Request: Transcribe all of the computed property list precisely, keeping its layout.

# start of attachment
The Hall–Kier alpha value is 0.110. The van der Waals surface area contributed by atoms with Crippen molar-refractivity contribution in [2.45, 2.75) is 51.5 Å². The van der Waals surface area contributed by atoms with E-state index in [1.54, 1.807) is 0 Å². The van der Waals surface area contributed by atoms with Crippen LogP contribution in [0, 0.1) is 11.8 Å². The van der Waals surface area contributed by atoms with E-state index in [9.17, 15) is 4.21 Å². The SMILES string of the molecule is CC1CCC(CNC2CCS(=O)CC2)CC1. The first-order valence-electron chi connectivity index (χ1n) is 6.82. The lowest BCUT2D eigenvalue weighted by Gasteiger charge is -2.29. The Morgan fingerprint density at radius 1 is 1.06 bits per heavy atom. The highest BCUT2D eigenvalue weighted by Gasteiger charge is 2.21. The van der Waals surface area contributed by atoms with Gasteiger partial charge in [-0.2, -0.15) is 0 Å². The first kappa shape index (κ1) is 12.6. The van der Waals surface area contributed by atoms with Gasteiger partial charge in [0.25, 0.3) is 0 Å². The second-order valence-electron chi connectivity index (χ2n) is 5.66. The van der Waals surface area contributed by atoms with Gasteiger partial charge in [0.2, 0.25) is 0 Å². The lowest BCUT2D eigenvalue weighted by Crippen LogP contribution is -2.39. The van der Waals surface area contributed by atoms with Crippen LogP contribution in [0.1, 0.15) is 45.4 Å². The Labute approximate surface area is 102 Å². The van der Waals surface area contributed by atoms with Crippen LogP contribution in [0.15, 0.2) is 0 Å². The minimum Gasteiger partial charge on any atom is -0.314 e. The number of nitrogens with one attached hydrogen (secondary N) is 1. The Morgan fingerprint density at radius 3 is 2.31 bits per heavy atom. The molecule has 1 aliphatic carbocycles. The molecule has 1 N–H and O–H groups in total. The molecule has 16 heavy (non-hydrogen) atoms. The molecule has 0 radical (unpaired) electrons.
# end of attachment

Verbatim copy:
The Hall–Kier alpha value is 0.110. The van der Waals surface area contributed by atoms with Crippen molar-refractivity contribution in [2.45, 2.75) is 51.5 Å². The van der Waals surface area contributed by atoms with E-state index in [1.54, 1.807) is 0 Å². The van der Waals surface area contributed by atoms with Crippen LogP contribution in [0, 0.1) is 11.8 Å². The van der Waals surface area contributed by atoms with E-state index in [9.17, 15) is 4.21 Å². The SMILES string of the molecule is CC1CCC(CNC2CCS(=O)CC2)CC1. The first-order valence-electron chi connectivity index (χ1n) is 6.82. The lowest BCUT2D eigenvalue weighted by Gasteiger charge is -2.29. The Morgan fingerprint density at radius 1 is 1.06 bits per heavy atom. The highest BCUT2D eigenvalue weighted by Gasteiger charge is 2.21. The van der Waals surface area contributed by atoms with Gasteiger partial charge in [-0.2, -0.15) is 0 Å². The first kappa shape index (κ1) is 12.6. The van der Waals surface area contributed by atoms with Gasteiger partial charge in [0.25, 0.3) is 0 Å². The second-order valence-electron chi connectivity index (χ2n) is 5.66. The van der Waals surface area contributed by atoms with Gasteiger partial charge in [0.2, 0.25) is 0 Å². The lowest BCUT2D eigenvalue weighted by Crippen LogP contribution is -2.39. The van der Waals surface area contributed by atoms with Crippen LogP contribution in [0.1, 0.15) is 45.4 Å². The Labute approximate surface area is 102 Å². The van der Waals surface area contributed by atoms with Crippen LogP contribution in [0.15, 0.2) is 0 Å². The minimum Gasteiger partial charge on any atom is -0.314 e. The number of nitrogens with one attached hydrogen (secondary N) is 1. The Morgan fingerprint density at radius 3 is 2.31 bits per heavy atom. The molecule has 1 aliphatic carbocycles. The molecule has 1 N–H and O–H groups in total. The molecule has 16 heavy (non-hydrogen) atoms. The molecule has 0 radical (unpaired) electrons.